Skip to content

A conversation about the diabetes epidemic

On this morning’s KQED’s morning radio show, Forum, several doctors including Stanford’s Bryant Lin, MD, discussed how diabetes is affecting the health of millions of people globally.

A recent study in the Journal of the American Medical Association estimated that about half of all adults have diabetes (diagnosed or undiagnosed) or pre-diabetes. Lin and his fellow panelists talked about how changes in our diet and lifestyle have fueled the number of diabetic cases, as well as how genetics can tip the odds against certain patients. Lin mentioned that Asians have a higher rate of diabetes than whites, for example.

Like Lin, I have a family history of diabetes. (Like Lin, I’ve also struggled to maintain my weight). That history has made me keenly interested in staying abreast of recent findings about diabetes - and I surprised to hear that among young people, high rates of liquor consumption is influencing diabetes rates. It’s not just soda intake that we have to watch out for.

Another surprising finding that Lin described was that for pre-diabetics, taking Metformin, a drug that helps control diabetes and blood sugar, can help stave off full-blown diabetes. Eventually, it may become routine to prescribe this medication in certain populations, but Lin said that guidelines haven’t caught up with this aspect of diabetes care.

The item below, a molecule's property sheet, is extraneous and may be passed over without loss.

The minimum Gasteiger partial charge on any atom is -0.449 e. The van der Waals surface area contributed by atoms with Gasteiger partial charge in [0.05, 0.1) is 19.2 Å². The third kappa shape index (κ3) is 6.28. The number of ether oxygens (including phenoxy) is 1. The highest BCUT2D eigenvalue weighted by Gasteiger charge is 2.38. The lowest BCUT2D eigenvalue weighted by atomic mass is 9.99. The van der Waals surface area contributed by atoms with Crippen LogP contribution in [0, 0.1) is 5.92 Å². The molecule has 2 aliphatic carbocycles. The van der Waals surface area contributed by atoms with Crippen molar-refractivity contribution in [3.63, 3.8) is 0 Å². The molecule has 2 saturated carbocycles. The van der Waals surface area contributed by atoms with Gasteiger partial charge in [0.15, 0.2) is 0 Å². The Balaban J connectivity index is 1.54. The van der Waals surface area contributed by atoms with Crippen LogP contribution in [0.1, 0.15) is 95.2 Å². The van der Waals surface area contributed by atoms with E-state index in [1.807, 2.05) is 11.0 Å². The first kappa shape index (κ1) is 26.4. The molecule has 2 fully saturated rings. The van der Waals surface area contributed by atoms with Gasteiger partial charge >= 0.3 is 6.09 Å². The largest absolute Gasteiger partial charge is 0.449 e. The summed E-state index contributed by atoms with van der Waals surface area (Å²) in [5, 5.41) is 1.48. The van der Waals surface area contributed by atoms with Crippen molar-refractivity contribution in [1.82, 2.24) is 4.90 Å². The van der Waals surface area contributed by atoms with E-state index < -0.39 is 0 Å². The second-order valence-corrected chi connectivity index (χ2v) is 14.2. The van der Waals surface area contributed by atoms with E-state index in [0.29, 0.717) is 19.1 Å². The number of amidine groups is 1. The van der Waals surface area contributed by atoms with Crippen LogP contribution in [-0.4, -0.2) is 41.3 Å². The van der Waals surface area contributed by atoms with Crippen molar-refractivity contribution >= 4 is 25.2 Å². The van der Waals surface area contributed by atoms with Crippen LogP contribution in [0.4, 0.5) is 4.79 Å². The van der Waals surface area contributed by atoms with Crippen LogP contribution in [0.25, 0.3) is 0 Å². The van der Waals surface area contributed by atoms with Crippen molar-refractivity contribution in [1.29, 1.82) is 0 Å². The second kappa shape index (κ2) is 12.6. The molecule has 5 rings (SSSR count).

Other factors at play, Lin noted, include the role of the microbiome in promoting or protecting people from diabetes. And people who undergo bariatric surgery for weight management often find their diabetes is cured, but doctors don’t understand exactly why that’s the case.

Despite the staggering number of people affected, it's clear that we still don’t understand all the complex factors that influence this disease.

Previously: Faulty fat cells may help explain how Type 2 diabetes beginsThe role of nutrition in diabetes prevention and managementThe importance of regular exercise in delaying and treating diabetes and Examining the role of exercise in managing and preventing diabetes

Popular posts

Sex biology redefined: Genes don’t indicate binary sexes

The scenario many of us learned in school is that two X chromosomes make someone female, and an X and a Y chromosome make someone male. These are simplistic ways of thinking about what is scientifically very complex.